Raine Group has been an active U.S. investor in media and entertainment properties. Temasek has been one of the world’s most active technology investors, backing roughly 90 companies in the sector stretching back to the dot-com era.

Also Read:

SoundCloud said close to sale of stakes to Raine Group, Temasek

Reuters

Singapore Reporter/s

In Singapore, we are looking to double our reporting team by this year-end to comprehensively cover the fast-moving world of funded startups and VC, PE & M&A deals. We want reporters who can tell our readers what is really happening in these sectors and why it matters to markets, companies and consumers. The ability to write precisely and urgently is crucial for these roles. Ideal candidates must have to ability to work in a collaborative, dynamic, and fast-changing environment. We want our new hires to be digitally savvy and ready to experiment with new forms of storytelling. Most importantly, we are looking for hard-hitting reporters who work well in a team. Collaboration and collegiality are a must.

Following vacancies can be applied for (only in Singapore).

Following vacancies can be applied for (only in Singapore).   

  • A reporter to track companies/startups that have raised private capital, and have the potential to become unicorns. SEA currently has over 40 companies with a valuation of over $100 million and under $1 billion.
  • A reporter who can get behind the scenes and reveal how funding rounds are put together, or why they’ve failed to materialise. She/he in this role will largely focus on long-format stories. 
  • A journalist to track special situations funds, distressed debt and private credit (from the PE angle) across Asia.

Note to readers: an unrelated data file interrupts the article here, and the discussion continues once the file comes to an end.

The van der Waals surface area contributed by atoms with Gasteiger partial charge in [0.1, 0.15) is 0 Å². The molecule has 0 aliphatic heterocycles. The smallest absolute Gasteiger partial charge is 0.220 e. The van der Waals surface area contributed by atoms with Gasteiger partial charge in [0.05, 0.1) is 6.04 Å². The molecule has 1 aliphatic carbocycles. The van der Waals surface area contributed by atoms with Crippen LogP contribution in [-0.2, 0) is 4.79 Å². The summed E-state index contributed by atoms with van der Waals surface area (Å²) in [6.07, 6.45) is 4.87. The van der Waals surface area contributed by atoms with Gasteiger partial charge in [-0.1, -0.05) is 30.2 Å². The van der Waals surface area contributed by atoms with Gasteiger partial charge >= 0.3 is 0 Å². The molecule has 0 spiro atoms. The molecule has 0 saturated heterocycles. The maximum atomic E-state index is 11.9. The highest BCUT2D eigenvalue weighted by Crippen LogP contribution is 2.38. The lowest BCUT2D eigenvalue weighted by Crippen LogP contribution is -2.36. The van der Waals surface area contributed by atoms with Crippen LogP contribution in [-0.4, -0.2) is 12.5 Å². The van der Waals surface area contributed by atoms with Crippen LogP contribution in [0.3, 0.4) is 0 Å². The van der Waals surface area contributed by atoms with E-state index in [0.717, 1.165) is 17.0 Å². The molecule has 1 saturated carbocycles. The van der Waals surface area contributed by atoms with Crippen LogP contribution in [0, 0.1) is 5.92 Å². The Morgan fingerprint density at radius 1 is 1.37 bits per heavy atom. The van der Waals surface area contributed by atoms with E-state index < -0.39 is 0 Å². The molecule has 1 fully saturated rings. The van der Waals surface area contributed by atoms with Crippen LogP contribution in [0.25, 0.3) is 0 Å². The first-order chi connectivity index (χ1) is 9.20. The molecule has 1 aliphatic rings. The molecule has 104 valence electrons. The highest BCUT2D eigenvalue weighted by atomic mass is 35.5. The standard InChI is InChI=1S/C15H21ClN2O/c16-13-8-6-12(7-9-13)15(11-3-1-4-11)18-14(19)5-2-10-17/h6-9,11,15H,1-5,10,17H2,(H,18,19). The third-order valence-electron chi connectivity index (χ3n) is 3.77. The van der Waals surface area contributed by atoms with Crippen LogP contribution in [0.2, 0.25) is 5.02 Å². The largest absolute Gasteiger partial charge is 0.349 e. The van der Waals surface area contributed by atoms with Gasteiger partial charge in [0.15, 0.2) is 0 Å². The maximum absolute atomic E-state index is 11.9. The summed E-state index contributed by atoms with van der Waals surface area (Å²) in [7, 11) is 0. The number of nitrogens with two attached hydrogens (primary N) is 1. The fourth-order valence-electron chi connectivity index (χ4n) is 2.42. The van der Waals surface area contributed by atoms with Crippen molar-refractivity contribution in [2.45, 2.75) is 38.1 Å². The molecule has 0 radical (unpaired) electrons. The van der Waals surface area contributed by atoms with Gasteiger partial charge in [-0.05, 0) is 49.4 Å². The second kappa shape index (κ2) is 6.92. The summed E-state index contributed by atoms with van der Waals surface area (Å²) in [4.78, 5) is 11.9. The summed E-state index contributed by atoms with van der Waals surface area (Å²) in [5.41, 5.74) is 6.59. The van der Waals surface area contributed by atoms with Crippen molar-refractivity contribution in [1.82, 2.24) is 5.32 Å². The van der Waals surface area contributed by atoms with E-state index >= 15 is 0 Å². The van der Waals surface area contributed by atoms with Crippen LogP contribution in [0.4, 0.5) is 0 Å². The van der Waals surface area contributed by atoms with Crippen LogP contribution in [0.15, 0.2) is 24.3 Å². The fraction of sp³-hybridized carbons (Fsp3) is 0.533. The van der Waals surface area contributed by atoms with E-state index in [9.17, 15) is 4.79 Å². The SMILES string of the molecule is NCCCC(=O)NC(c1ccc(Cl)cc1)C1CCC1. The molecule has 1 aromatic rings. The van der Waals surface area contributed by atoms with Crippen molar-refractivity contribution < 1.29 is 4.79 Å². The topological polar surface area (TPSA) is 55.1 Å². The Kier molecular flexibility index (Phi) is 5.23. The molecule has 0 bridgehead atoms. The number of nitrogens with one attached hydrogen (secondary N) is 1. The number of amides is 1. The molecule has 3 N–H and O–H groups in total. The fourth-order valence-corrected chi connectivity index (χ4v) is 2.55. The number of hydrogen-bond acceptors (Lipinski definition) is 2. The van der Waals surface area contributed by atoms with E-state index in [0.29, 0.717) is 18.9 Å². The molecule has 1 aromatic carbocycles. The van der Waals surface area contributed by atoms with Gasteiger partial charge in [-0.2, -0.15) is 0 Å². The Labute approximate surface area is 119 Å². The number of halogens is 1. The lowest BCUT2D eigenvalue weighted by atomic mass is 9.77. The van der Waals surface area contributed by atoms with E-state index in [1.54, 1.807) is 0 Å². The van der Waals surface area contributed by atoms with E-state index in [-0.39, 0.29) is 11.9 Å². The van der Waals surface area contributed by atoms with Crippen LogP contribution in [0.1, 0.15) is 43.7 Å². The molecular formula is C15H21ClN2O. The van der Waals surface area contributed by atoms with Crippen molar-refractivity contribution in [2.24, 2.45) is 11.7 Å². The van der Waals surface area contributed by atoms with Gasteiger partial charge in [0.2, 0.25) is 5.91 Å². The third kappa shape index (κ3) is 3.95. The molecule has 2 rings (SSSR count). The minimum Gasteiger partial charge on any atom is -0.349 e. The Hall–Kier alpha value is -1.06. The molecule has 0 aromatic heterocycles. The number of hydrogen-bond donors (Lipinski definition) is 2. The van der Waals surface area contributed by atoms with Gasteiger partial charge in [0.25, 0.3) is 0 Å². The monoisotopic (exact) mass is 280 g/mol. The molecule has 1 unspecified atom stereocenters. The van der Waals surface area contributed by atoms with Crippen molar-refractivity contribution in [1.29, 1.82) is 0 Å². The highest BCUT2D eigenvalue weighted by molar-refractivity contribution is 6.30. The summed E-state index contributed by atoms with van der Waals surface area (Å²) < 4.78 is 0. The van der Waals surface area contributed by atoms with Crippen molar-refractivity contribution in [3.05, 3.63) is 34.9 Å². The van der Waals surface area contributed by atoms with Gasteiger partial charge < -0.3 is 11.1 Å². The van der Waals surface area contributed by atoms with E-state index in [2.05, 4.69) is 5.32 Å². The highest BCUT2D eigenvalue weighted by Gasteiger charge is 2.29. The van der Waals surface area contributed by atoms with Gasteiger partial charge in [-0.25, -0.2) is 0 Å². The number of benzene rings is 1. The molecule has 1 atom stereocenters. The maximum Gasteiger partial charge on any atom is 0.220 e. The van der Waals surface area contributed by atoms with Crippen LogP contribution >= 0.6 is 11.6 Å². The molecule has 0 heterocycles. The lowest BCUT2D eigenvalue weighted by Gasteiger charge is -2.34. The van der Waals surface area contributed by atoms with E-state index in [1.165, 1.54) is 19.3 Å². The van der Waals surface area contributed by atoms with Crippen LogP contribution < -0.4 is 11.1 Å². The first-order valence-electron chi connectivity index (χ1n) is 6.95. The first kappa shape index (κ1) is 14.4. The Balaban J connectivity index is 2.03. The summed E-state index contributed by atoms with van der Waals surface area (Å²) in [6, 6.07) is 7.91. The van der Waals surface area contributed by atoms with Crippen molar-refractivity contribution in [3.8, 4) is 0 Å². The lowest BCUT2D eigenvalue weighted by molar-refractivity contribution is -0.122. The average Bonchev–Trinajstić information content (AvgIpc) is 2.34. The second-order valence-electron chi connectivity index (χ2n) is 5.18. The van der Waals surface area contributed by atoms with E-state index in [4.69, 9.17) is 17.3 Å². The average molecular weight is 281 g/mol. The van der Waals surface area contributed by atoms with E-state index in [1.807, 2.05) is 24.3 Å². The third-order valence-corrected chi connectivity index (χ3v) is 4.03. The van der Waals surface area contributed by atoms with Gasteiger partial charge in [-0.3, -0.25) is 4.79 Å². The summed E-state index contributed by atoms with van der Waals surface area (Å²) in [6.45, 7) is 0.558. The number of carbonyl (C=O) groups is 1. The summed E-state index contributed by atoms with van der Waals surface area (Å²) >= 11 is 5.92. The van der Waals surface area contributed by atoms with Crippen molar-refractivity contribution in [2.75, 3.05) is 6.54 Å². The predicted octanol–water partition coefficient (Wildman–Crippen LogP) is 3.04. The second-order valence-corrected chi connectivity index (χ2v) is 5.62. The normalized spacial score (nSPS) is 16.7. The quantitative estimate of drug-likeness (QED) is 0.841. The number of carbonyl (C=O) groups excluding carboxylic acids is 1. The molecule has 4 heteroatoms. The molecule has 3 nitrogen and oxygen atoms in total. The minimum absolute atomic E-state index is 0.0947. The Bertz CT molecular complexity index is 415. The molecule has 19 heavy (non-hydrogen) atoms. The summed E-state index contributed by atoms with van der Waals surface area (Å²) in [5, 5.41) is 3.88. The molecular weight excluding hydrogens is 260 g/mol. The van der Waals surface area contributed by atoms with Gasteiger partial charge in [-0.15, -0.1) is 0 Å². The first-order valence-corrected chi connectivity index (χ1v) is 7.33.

Singapore Reporter/s

In Singapore, we are looking to double our reporting team by this year-end to comprehensively cover the fast-moving world of funded startups and VC, PE & M&A deals. We want reporters who can tell our readers what is really happening in these sectors and why it matters to markets, companies and consumers. The ability to write precisely and urgently is crucial for these roles. Ideal candidates must have to ability to work in a collaborative, dynamic, and fast-changing environment. We want our new hires to be digitally savvy and ready to experiment with new forms of storytelling. Most importantly, we are looking for hard-hitting reporters who work well in a team. Collaboration and collegiality are a must.

Following vacancies can be applied for (only in Singapore).

Following vacancies can be applied for (only in Singapore).   

  • A reporter to track companies/startups that have raised private capital, and have the potential to become unicorns. SEA currently has over 40 companies with a valuation of over $100 million and under $1 billion.
  • A reporter who can get behind the scenes and reveal how funding rounds are put together, or why they’ve failed to materialise. She/he in this role will largely focus on long-format stories. 
  • A journalist to track special situations funds, distressed debt and private credit (from the PE angle) across Asia.